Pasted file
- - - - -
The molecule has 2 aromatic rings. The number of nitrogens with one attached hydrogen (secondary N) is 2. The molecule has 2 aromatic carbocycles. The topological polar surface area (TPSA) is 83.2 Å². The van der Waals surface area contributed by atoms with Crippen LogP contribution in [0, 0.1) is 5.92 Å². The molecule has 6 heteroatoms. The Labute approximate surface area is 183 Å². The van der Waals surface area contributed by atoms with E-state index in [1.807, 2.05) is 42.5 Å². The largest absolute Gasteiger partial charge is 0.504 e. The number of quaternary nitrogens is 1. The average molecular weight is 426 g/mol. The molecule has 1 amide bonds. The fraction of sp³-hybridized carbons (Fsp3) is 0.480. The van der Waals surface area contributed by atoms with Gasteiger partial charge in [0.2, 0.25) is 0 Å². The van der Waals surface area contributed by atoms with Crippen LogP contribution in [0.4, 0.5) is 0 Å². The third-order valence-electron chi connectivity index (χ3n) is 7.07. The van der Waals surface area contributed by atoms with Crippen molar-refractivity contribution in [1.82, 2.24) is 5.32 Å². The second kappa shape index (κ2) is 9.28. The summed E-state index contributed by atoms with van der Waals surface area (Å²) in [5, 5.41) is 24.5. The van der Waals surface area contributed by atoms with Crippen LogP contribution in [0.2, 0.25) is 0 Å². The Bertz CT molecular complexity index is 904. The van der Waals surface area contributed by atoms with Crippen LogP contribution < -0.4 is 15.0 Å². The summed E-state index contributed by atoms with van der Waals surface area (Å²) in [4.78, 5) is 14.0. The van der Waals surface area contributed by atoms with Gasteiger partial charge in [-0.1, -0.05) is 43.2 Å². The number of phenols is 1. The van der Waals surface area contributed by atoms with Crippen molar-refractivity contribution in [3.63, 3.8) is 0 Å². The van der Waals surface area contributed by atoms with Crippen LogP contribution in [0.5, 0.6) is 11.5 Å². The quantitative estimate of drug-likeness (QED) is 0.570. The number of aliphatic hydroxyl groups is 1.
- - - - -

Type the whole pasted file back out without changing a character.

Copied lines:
The molecule has 2 aromatic rings. The number of nitrogens with one attached hydrogen (secondary N) is 2. The molecule has 2 aromatic carbocycles. The topological polar surface area (TPSA) is 83.2 Å². The van der Waals surface area contributed by atoms with Crippen LogP contribution in [0, 0.1) is 5.92 Å². The molecule has 6 heteroatoms. The Labute approximate surface area is 183 Å². The van der Waals surface area contributed by atoms with E-state index in [1.807, 2.05) is 42.5 Å². The largest absolute Gasteiger partial charge is 0.504 e. The number of quaternary nitrogens is 1. The average molecular weight is 426 g/mol. The molecule has 1 amide bonds. The fraction of sp³-hybridized carbons (Fsp3) is 0.480. The van der Waals surface area contributed by atoms with Gasteiger partial charge in [0.2, 0.25) is 0 Å². The van der Waals surface area contributed by atoms with Crippen LogP contribution in [0.4, 0.5) is 0 Å². The third-order valence-electron chi connectivity index (χ3n) is 7.07. The van der Waals surface area contributed by atoms with Crippen molar-refractivity contribution in [1.82, 2.24) is 5.32 Å². The second kappa shape index (κ2) is 9.28. The summed E-state index contributed by atoms with van der Waals surface area (Å²) in [5, 5.41) is 24.5. The van der Waals surface area contributed by atoms with Crippen LogP contribution in [0.2, 0.25) is 0 Å². The Bertz CT molecular complexity index is 904. The van der Waals surface area contributed by atoms with Crippen LogP contribution < -0.4 is 15.0 Å². The summed E-state index contributed by atoms with van der Waals surface area (Å²) in [4.78, 5) is 14.0. The van der Waals surface area contributed by atoms with Gasteiger partial charge in [-0.1, -0.05) is 43.2 Å². The number of phenols is 1. The van der Waals surface area contributed by atoms with Crippen molar-refractivity contribution in [3.63, 3.8) is 0 Å². The van der Waals surface area contributed by atoms with Crippen LogP contribution in [0.5, 0.6) is 11.5 Å². The quantitative estimate of drug-likeness (QED) is 0.570. The number of aliphatic hydroxyl groups is 1.